back to article Google Health licenses its AI breast cancer screening tool to a medical biz

Google has licensed its AI breast cancer screening model to a commercial medical technology company, paving the way for the system developed by researchers to be tested in real clinical settings for the first time. The partnership with iCAD, a maker of cancer detection and radiation therapy equipment headquartered in New …

  1. ZaphodHarkonnen

    Good luck to them, they'll need it. Automated cancer detection from mammograms is viciously difficult. Especially as you can't diagnose from an image. The images just help you identify people that will need a biopsy which will be the diagnostic method.

    I worked for a company in the field and even with millions of mammograms available for research, detection of cancer was in the 'active research ongoing' bucket.

    The two biggest things I would want to know about Google's model are

    * Does it use the FOR PROCESSING images or FOR PRESENTATION

    * How does it perform on images from BAME ethnic groups

    The first question refers to how the mammogram and tomogram images are stored and transmitted. By default manufacturers apply their own 'secret sauce' to adjust the raw image to highlight certain structures for radiologists. Not only do these algorithms differ between manufacturers but they differ between models within a manufacturer. These would be the FOR PRESENTATION images. FOR PROCESSING are generally larger and about as close as you can get to the raw image. They contain the energy detected by the dector with only the most basic of processing done. Stuff like trying to remove the halo effect and other x-ray weirdness.

    If the Google models were trained on FOR PRESENTATION images then it will fail as you will have to retrain the models for every single manufacturer and model out there.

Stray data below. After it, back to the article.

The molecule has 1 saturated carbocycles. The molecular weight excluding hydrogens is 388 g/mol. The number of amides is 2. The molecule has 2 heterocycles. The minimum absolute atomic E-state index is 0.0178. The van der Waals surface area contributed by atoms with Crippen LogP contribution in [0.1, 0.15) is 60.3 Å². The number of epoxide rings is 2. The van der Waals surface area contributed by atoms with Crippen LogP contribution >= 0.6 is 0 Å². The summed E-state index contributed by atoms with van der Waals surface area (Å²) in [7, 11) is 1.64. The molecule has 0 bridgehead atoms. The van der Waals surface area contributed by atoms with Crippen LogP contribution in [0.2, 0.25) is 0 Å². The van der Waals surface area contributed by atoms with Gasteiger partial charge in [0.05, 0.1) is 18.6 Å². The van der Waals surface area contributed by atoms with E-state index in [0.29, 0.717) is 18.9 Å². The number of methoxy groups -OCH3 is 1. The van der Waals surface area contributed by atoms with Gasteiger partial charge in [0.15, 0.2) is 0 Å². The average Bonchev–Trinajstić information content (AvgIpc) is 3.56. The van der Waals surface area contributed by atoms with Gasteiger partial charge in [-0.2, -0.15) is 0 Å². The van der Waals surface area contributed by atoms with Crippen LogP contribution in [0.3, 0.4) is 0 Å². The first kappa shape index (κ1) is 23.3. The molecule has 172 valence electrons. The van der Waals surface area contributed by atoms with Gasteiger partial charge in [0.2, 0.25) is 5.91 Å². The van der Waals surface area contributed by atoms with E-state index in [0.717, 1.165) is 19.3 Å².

The second question is important as so much of research like this is done on people of a white european ethnicity. There are differences in breast composition between ethnic groups. Such as the ratio of dense and fatty breast tissue. This has an impact on how easy it is to identify suspicious structures in mammograms and tomograms. For example increased dense breast tissue not only increases the chance of breast cancer but also masks cancerous structures in mammograms, making it harder to spot possible cancers.

    So yeah, I wish them luck. They'll need it. It will be cool if they can make it work.

    1. Dante Alighieri

      and another thing..

      I agree with your points entirely.

      And have looked at your posting history at Vulture Central {RIP VC UK}

      As a schmuck [sp?] who previously used these images and has enough training to comment, it is a useful adjunct to flag a "but did you see this...", never AutoPilot machine diagnosis.

      Given that I am currently attending a major conference virtually, the ethnic mix of lots of stuff is being actively questioned in many imaging communities, and the limitations of AI looked at.

      You all know of random examples, I've seen the AI heat maps for some diagnoses, which don't map pathology at all.

      A bit like the what dog is this Husky ID which relied on the presence of snow alone.

      There is definitely a place for CAD (computer aided diagnosis) but AIDED is the thing.

      There are papers showing reduced reporting time and increased accuracy, but don't forget the "other" bits that make me worthwile - the spots the computer isn't trained on.


      1. Il'Geller

        Re: and another thing..

        The problems that you have identified are not related to AI as such, but to the quality of images that AI uses for its training, as well as the quality of specialists' feedbacks who annotate these images. This Google AI only compares the images and answers questions: it doesn’t think but searches, that’s all it does.

    2. Il'Geller

      AI can think and offer new ideas, solutions. But in the case of mammograms, the question of liability arises. I don't think the risk will be greater than with a doctor, but...

      I have not applied for patents on thinking AI and therefore Google does not know how to make it.

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